Then it is my task, as a responsible manager, to make sure that these dependencies get resolved or that my expectation is set correctly that there is really truly only me who can take care of something during that four-week period and that it is my said obligation to set that expectation with my family so that they are not disappointed if I have to join a conference call. But luckily enough, there’s really not anything unique to what I do that it cannot be resolved or delegated to someone else in this company because everyone here is mature. I’ve only hired senior software engineers, which typically means they’ve been around the block. They are exponentially better than your mid-level engineers or junior engineers and I can resolve these dependencies because I have a mature team that knows how to sign a paper, how to make a decision, and who to set expectations with others that depend on them in order to exceed those expectations.
Mark S A Smith: Well, it also illustrates, Wolf, that you are a humble leader that is almost egoless because I know I have listeners that are saying, “Mark, no way. I am not leaving for four weeks. I can’t leave those knuckleheads. They’re going to burn the place to the ground.” I’m guessing your response would be you got what you hired.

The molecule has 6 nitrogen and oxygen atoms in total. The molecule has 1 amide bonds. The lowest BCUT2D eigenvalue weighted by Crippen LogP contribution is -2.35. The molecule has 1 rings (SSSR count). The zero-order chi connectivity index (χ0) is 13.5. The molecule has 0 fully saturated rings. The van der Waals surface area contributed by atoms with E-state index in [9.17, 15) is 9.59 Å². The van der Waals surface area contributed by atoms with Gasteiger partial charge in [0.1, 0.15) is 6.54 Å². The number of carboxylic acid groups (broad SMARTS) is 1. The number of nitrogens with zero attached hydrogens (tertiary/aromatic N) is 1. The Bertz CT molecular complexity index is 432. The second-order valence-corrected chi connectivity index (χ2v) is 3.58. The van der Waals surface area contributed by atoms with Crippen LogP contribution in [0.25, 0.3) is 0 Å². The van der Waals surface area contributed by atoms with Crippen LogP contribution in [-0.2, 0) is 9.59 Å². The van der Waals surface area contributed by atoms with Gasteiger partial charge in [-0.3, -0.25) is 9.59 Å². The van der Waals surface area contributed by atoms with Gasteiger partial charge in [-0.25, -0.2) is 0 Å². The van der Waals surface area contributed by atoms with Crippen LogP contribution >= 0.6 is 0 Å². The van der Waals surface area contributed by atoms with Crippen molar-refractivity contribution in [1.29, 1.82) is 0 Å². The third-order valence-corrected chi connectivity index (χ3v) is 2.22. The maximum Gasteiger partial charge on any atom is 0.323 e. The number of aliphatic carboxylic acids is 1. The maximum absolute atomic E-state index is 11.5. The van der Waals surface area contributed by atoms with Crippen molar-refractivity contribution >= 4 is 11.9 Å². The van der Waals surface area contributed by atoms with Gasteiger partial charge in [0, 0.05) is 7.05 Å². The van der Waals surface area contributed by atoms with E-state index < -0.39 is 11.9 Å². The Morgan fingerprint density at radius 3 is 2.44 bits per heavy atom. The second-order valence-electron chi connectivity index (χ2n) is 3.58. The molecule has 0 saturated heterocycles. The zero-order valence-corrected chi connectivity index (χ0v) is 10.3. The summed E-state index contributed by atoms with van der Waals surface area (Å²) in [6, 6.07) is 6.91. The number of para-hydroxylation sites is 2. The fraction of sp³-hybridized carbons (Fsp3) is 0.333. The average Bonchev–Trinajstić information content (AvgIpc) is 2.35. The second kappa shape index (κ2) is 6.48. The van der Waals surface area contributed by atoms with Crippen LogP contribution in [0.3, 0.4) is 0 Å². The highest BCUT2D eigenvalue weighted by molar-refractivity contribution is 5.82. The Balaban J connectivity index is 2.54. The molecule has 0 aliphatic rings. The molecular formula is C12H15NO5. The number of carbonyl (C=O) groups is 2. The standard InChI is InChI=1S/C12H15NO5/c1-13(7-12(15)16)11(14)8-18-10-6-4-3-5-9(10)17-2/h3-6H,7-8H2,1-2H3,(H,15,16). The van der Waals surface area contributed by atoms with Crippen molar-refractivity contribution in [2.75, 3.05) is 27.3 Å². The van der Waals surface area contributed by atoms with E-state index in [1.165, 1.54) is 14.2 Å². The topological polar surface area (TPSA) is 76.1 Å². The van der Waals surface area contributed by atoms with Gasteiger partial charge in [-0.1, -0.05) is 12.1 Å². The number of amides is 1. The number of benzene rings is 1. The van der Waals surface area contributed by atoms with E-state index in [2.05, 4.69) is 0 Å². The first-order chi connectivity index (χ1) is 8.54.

Wolf Ruzicka: That’s exactly right. You know, I’m in the high-tech business and I’m in the high-tech problem-solving business. So, what type of team members do I have to hire? I have to hire problem solvers but more importantly, I don’t have to hire .NET developers, which is one of the mature development platforms. I don’t have to hire a user interface or user experience developer. What I have to hire are people that know how to solve problems, that care about whatever it is that they are responsible for, that can handle the accountability that comes with it, and that I can trust that they will fulfill their promise to me because I will always fulfill my promise to them. If that is a true contract that we can sign not on paper but with a handshake and we can prove that over many, many years, the company has now been in existence for 17 years, then I can do the things that I can do.
If I don’t do any of those thing, so if I don’t hire someone who truly cares about their children, about their spouse, about the customer, about the work product that they are responsible for, if they don’t want the accountability for it, then I may not be the right place for them to be employed and they may be better off, and there’s nothing wrong, with it in some other place because that’s where they can align the accountability, the responsibility, where they can show their level of care, if there is any, in the right environment. That may not make any difference and therefore, that’s the kind of business where even that manager can then take four weeks or six weeks off and not have to worry about it because their business is fundamentally different than mine and if they set it up that way, then they can take off.